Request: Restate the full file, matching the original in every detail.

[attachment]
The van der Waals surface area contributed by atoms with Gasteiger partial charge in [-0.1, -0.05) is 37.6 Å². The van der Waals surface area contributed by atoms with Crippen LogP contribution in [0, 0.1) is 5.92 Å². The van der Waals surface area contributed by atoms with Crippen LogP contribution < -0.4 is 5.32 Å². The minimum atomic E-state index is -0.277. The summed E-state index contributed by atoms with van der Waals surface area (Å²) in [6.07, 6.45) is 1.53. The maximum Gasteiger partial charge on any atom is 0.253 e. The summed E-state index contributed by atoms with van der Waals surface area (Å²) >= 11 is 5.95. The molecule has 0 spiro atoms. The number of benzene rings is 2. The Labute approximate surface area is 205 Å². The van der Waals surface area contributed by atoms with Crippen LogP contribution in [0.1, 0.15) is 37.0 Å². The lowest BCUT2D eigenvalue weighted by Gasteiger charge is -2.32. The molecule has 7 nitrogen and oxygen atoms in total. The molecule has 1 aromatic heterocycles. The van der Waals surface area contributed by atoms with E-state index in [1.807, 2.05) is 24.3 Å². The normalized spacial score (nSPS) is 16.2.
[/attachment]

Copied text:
The van der Waals surface area contributed by atoms with Gasteiger partial charge in [-0.1, -0.05) is 37.6 Å². The van der Waals surface area contributed by atoms with Crippen LogP contribution in [0, 0.1) is 5.92 Å². The van der Waals surface area contributed by atoms with Crippen LogP contribution < -0.4 is 5.32 Å². The minimum atomic E-state index is -0.277. The summed E-state index contributed by atoms with van der Waals surface area (Å²) in [6.07, 6.45) is 1.53. The maximum Gasteiger partial charge on any atom is 0.253 e. The summed E-state index contributed by atoms with van der Waals surface area (Å²) >= 11 is 5.95. The molecule has 0 spiro atoms. The number of benzene rings is 2. The Labute approximate surface area is 205 Å². The van der Waals surface area contributed by atoms with Crippen LogP contribution in [0.1, 0.15) is 37.0 Å². The lowest BCUT2D eigenvalue weighted by Gasteiger charge is -2.32. The molecule has 7 nitrogen and oxygen atoms in total. The molecule has 1 aromatic heterocycles. The van der Waals surface area contributed by atoms with E-state index in [1.807, 2.05) is 24.3 Å². The normalized spacial score (nSPS) is 16.2.